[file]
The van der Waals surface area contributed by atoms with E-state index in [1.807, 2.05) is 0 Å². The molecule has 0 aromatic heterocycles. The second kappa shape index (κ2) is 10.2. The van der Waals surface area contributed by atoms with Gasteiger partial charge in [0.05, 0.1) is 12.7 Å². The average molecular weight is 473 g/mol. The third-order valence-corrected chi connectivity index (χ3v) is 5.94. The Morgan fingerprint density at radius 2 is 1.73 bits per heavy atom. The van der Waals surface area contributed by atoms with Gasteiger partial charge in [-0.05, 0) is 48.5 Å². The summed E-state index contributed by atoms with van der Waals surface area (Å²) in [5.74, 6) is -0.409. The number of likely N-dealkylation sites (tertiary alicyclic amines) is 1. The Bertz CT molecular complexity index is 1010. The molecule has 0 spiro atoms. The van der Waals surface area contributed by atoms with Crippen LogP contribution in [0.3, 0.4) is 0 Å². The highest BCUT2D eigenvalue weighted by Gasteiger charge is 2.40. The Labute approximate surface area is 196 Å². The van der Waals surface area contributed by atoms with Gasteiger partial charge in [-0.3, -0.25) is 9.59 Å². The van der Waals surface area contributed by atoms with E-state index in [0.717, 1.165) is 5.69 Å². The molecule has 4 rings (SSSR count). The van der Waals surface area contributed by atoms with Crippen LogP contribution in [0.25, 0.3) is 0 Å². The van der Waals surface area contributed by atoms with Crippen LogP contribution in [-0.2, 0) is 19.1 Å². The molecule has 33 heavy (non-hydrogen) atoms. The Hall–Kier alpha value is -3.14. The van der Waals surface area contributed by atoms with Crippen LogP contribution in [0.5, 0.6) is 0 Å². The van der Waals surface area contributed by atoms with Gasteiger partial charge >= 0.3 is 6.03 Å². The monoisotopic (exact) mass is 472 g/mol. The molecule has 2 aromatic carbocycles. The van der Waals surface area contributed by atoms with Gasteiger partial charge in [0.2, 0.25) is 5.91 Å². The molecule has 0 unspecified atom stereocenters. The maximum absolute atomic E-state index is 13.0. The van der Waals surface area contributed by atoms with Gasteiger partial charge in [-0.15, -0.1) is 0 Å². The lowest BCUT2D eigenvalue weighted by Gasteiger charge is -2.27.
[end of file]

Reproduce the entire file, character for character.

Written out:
The van der Waals surface area contributed by atoms with E-state index in [1.807, 2.05) is 0 Å². The molecule has 0 aromatic heterocycles. The second kappa shape index (κ2) is 10.2. The van der Waals surface area contributed by atoms with Gasteiger partial charge in [0.05, 0.1) is 12.7 Å². The average molecular weight is 473 g/mol. The third-order valence-corrected chi connectivity index (χ3v) is 5.94. The Morgan fingerprint density at radius 2 is 1.73 bits per heavy atom. The van der Waals surface area contributed by atoms with Gasteiger partial charge in [-0.05, 0) is 48.5 Å². The summed E-state index contributed by atoms with van der Waals surface area (Å²) in [5.74, 6) is -0.409. The number of likely N-dealkylation sites (tertiary alicyclic amines) is 1. The Bertz CT molecular complexity index is 1010. The molecule has 0 spiro atoms. The van der Waals surface area contributed by atoms with Crippen LogP contribution in [0.3, 0.4) is 0 Å². The highest BCUT2D eigenvalue weighted by Gasteiger charge is 2.40. The Labute approximate surface area is 196 Å². The van der Waals surface area contributed by atoms with Gasteiger partial charge in [-0.3, -0.25) is 9.59 Å². The van der Waals surface area contributed by atoms with E-state index in [0.717, 1.165) is 5.69 Å². The molecule has 4 rings (SSSR count). The van der Waals surface area contributed by atoms with Crippen LogP contribution in [0.25, 0.3) is 0 Å². The van der Waals surface area contributed by atoms with Crippen LogP contribution in [-0.2, 0) is 19.1 Å². The molecule has 33 heavy (non-hydrogen) atoms. The Hall–Kier alpha value is -3.14. The van der Waals surface area contributed by atoms with Crippen LogP contribution in [0.5, 0.6) is 0 Å². The van der Waals surface area contributed by atoms with Gasteiger partial charge >= 0.3 is 6.03 Å². The monoisotopic (exact) mass is 472 g/mol. The molecule has 2 aromatic carbocycles. The van der Waals surface area contributed by atoms with Gasteiger partial charge in [0.2, 0.25) is 5.91 Å². The molecule has 0 unspecified atom stereocenters. The maximum absolute atomic E-state index is 13.0. The van der Waals surface area contributed by atoms with Gasteiger partial charge in [-0.15, -0.1) is 0 Å². The lowest BCUT2D eigenvalue weighted by Gasteiger charge is -2.27.